DOHA: U.S. and Qatari diplomats have reached an agreement to maintain Open Skies agreements between the two countries in exchange for greater financial transparency from Qatar Airways, the U.S. State Department announced.
The agreement addresses the long-standing claims by several U.S. carriers, including the three largest, that Qatar and the United Arab Emirates both are violating Open Skies agreements by operating with substantial state subsidies. The Gulf carriers have held firm that they do not benefit from such subsidies.
Under the agreement, Qatar in the year ahead will release public annual reports that include financial statements audited according to international accounting standards. Within two years, it will “publicly disclose significant new transactions with state-owned enterprises and take steps to ensure that such transactions are based on commercial terms.”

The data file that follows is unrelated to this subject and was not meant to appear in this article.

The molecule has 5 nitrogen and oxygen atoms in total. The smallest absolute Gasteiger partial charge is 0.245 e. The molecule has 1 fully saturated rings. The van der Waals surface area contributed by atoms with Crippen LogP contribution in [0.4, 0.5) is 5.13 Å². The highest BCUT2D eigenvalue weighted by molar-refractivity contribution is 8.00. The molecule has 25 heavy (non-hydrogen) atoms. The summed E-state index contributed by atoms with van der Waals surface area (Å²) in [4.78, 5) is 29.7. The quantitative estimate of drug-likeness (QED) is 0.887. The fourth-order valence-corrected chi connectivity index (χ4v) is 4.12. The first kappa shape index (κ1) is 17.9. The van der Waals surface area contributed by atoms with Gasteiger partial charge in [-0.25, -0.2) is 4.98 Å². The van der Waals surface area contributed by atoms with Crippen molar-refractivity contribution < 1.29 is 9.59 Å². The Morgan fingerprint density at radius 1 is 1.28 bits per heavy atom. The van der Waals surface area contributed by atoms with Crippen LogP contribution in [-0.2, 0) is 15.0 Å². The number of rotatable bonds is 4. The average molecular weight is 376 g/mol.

Qatar also has agreed not to add any fifth-freedom flights to the U.S., meaning flights to the U.S. originating from a country other than Qatar, according to the Partnership for Open & Fair Skies, the coalition leading the charge against the Gulf carriers.
The CEOs of all three of the U.S.’s largest airlines applauded the decision. “Today’s agreement by the state of Qatar is a strong first step in a process for commercial transparency and accountability,” Delta CEO Ed Bastian said. “We remain committed to working with the administration [of U.S. President Donald Trump] to address the harmful trade violations by the United Arab Emirates, as well.”
While the US airline CEOs and ALPA have issued press statements akin to victory claims, the reality is that the new US-Qatar “understandings on civil aviation” pact, announced by US secretary of state Rex Tillerson, changes nothing about the Open Skies agreement between the two countries or Qatar Airways’ operations to the US.